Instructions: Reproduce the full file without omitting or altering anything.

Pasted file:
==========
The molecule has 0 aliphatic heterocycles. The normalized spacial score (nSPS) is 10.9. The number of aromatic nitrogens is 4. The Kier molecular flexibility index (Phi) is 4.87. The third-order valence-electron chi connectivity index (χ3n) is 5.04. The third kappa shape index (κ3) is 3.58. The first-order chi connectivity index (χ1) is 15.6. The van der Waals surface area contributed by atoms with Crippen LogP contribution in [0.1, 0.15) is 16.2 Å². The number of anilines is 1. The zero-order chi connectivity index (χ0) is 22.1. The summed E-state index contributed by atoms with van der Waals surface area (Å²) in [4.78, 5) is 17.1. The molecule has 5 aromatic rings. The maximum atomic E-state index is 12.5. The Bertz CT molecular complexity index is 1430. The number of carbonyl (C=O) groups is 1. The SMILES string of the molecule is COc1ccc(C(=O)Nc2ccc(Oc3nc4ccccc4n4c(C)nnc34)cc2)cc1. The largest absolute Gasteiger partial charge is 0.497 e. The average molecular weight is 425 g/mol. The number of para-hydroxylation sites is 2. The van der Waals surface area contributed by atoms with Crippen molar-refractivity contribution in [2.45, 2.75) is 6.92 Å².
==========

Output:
The molecule has 0 aliphatic heterocycles. The normalized spacial score (nSPS) is 10.9. The number of aromatic nitrogens is 4. The Kier molecular flexibility index (Phi) is 4.87. The third-order valence-electron chi connectivity index (χ3n) is 5.04. The third kappa shape index (κ3) is 3.58. The first-order chi connectivity index (χ1) is 15.6. The van der Waals surface area contributed by atoms with Crippen LogP contribution in [0.1, 0.15) is 16.2 Å². The number of anilines is 1. The zero-order chi connectivity index (χ0) is 22.1. The summed E-state index contributed by atoms with van der Waals surface area (Å²) in [4.78, 5) is 17.1. The molecule has 5 aromatic rings. The maximum atomic E-state index is 12.5. The Bertz CT molecular complexity index is 1430. The number of carbonyl (C=O) groups is 1. The SMILES string of the molecule is COc1ccc(C(=O)Nc2ccc(Oc3nc4ccccc4n4c(C)nnc34)cc2)cc1. The largest absolute Gasteiger partial charge is 0.497 e. The average molecular weight is 425 g/mol. The number of para-hydroxylation sites is 2. The van der Waals surface area contributed by atoms with Crippen molar-refractivity contribution in [2.45, 2.75) is 6.92 Å².